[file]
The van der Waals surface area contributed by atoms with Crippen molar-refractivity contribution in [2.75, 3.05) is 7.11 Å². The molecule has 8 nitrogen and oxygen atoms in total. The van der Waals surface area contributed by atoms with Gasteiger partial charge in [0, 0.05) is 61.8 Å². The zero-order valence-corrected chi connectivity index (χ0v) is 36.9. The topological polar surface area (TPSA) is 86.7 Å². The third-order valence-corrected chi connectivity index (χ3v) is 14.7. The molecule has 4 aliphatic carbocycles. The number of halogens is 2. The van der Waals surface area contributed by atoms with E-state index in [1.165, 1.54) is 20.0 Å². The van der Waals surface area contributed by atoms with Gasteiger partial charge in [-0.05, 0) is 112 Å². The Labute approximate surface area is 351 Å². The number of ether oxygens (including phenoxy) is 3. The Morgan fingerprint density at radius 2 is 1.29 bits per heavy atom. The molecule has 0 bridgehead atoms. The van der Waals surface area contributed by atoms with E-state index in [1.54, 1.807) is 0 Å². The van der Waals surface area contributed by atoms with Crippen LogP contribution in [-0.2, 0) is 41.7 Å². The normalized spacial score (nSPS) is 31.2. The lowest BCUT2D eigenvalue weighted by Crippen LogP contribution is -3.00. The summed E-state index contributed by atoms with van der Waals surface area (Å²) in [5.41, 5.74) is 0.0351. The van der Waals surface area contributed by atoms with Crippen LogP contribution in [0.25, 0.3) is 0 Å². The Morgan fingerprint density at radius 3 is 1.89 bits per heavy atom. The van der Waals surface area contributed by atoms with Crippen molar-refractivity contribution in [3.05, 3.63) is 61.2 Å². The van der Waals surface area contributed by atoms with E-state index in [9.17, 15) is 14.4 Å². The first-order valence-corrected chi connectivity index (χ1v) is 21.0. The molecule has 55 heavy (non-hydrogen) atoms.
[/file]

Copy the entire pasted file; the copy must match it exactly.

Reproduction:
The van der Waals surface area contributed by atoms with Crippen molar-refractivity contribution in [2.75, 3.05) is 7.11 Å². The molecule has 8 nitrogen and oxygen atoms in total. The van der Waals surface area contributed by atoms with Gasteiger partial charge in [0, 0.05) is 61.8 Å². The zero-order valence-corrected chi connectivity index (χ0v) is 36.9. The topological polar surface area (TPSA) is 86.7 Å². The third-order valence-corrected chi connectivity index (χ3v) is 14.7. The molecule has 4 aliphatic carbocycles. The number of halogens is 2. The van der Waals surface area contributed by atoms with E-state index in [1.165, 1.54) is 20.0 Å². The van der Waals surface area contributed by atoms with Gasteiger partial charge in [-0.05, 0) is 112 Å². The Labute approximate surface area is 351 Å². The number of ether oxygens (including phenoxy) is 3. The Morgan fingerprint density at radius 2 is 1.29 bits per heavy atom. The molecule has 0 bridgehead atoms. The van der Waals surface area contributed by atoms with E-state index in [1.54, 1.807) is 0 Å². The van der Waals surface area contributed by atoms with Crippen LogP contribution in [-0.2, 0) is 41.7 Å². The normalized spacial score (nSPS) is 31.2. The lowest BCUT2D eigenvalue weighted by Crippen LogP contribution is -3.00. The summed E-state index contributed by atoms with van der Waals surface area (Å²) in [5.41, 5.74) is 0.0351. The van der Waals surface area contributed by atoms with Crippen LogP contribution in [0.25, 0.3) is 0 Å². The Morgan fingerprint density at radius 3 is 1.89 bits per heavy atom. The van der Waals surface area contributed by atoms with Crippen molar-refractivity contribution in [3.05, 3.63) is 61.2 Å². The van der Waals surface area contributed by atoms with E-state index in [9.17, 15) is 14.4 Å². The first-order valence-corrected chi connectivity index (χ1v) is 21.0. The molecule has 55 heavy (non-hydrogen) atoms.